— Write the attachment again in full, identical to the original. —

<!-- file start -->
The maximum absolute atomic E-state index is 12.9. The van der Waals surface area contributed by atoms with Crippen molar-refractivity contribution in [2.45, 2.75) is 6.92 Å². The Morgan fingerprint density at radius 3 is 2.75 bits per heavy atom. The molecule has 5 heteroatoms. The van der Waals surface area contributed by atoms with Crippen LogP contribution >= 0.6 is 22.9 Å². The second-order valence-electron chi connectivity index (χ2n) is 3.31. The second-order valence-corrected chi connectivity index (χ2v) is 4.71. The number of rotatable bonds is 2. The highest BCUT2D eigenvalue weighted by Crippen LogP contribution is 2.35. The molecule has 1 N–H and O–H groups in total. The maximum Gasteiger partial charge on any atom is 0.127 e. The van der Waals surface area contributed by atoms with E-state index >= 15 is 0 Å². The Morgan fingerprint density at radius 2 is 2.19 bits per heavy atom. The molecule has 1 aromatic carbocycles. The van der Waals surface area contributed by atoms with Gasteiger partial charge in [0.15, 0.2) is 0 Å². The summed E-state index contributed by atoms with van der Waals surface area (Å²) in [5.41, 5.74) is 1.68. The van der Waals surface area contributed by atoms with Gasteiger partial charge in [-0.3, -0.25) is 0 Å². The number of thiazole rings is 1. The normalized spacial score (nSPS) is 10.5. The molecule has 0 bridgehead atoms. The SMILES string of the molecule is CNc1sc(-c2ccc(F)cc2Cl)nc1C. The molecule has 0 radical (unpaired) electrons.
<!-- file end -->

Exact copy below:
The maximum absolute atomic E-state index is 12.9. The van der Waals surface area contributed by atoms with Crippen molar-refractivity contribution in [2.45, 2.75) is 6.92 Å². The Morgan fingerprint density at radius 3 is 2.75 bits per heavy atom. The molecule has 5 heteroatoms. The van der Waals surface area contributed by atoms with Crippen LogP contribution >= 0.6 is 22.9 Å². The second-order valence-electron chi connectivity index (χ2n) is 3.31. The second-order valence-corrected chi connectivity index (χ2v) is 4.71. The number of rotatable bonds is 2. The highest BCUT2D eigenvalue weighted by Crippen LogP contribution is 2.35. The molecule has 1 N–H and O–H groups in total. The maximum Gasteiger partial charge on any atom is 0.127 e. The van der Waals surface area contributed by atoms with E-state index >= 15 is 0 Å². The Morgan fingerprint density at radius 2 is 2.19 bits per heavy atom. The molecule has 1 aromatic carbocycles. The van der Waals surface area contributed by atoms with Gasteiger partial charge in [0.15, 0.2) is 0 Å². The summed E-state index contributed by atoms with van der Waals surface area (Å²) in [5.41, 5.74) is 1.68. The van der Waals surface area contributed by atoms with Gasteiger partial charge in [-0.3, -0.25) is 0 Å². The number of thiazole rings is 1. The normalized spacial score (nSPS) is 10.5. The molecule has 0 bridgehead atoms. The SMILES string of the molecule is CNc1sc(-c2ccc(F)cc2Cl)nc1C. The molecule has 0 radical (unpaired) electrons.